Selection of oviposition sites by Aedes aegypti: Behavior of gravid mosquitoes and mechanisms of attraction
Gravids preferred oviposition sites that contain larvae over those that contain only water. The degree of preference increased with increasing larval instar, and also increased with increasing larval density up to a density of 2 larvae per ml. At higher densities the response became negative. Larvae act as indicators of site-suitability, and may indicate imminent competition at high densities, regardless of the presence of contaminating microfauna. Gravids rely on olfactory and chemo-tactile cues to detect the presence of larvae at oviposition sites, with a greater reliance on olfactory cues. Visual cues are unimportant in the detection of larvae.
Gravids avoided ovipositing in a site already harboring eggs. This negative response increased with increasing egg density. Eggs are indicators of direct competition in the larval habitat. This avoidance reaction is mitigated by both olfactory and chemo-tactile cues. That egg distribution did not affect subsequent oviposition suggests the chemo-tactile response is more likely due to local concentration of chemicals than due to direct contact with eggs.
Females visit more smaller sites when all available oviposition sites are identical, and lay fewer eggs in smaller treatment sites, than they do compared to larger sites. The gravid response is independent of substrate surface area and water volume. Eggs were not distributed differently in oviposition sites of different size but equal diameter, suggesting females may select different size-sites based on water surface area. Size is probably an indirect measure of available resources.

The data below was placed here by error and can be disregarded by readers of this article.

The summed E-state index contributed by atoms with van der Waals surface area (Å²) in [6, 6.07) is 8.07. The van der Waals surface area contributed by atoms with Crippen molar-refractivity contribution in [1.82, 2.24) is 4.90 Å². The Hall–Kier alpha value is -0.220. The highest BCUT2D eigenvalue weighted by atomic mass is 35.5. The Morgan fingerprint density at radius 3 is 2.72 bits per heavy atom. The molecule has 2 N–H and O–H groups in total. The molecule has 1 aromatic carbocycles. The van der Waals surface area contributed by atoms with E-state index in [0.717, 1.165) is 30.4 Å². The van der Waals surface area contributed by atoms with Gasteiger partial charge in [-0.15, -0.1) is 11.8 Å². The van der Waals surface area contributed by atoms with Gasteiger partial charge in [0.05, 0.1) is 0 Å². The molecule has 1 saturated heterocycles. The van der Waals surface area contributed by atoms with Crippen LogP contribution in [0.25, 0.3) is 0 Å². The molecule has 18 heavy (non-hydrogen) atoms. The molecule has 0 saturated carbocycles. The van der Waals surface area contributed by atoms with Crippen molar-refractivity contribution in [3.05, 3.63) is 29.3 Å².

The oviposition response does not vary with either chronological age of the gravid, nor with her gonotrophic cycle. Females separated in age by 2 weeks in post-emergence age or by 2 gonotrophic cycles responded to oviposition sites in the same manner. Oviposition behavior is flexible but does not take into account a female's relative fitness.
The response to oviposition sites containing an attractive density of larvae was further investigated. Females could not discriminate between control and treatment sites in a wind tunnel, even when released but 22 cm from the attractive treatment. The olfactory cues associated with larval rearing habitat act as close range oviposition attractants.
0573: Public health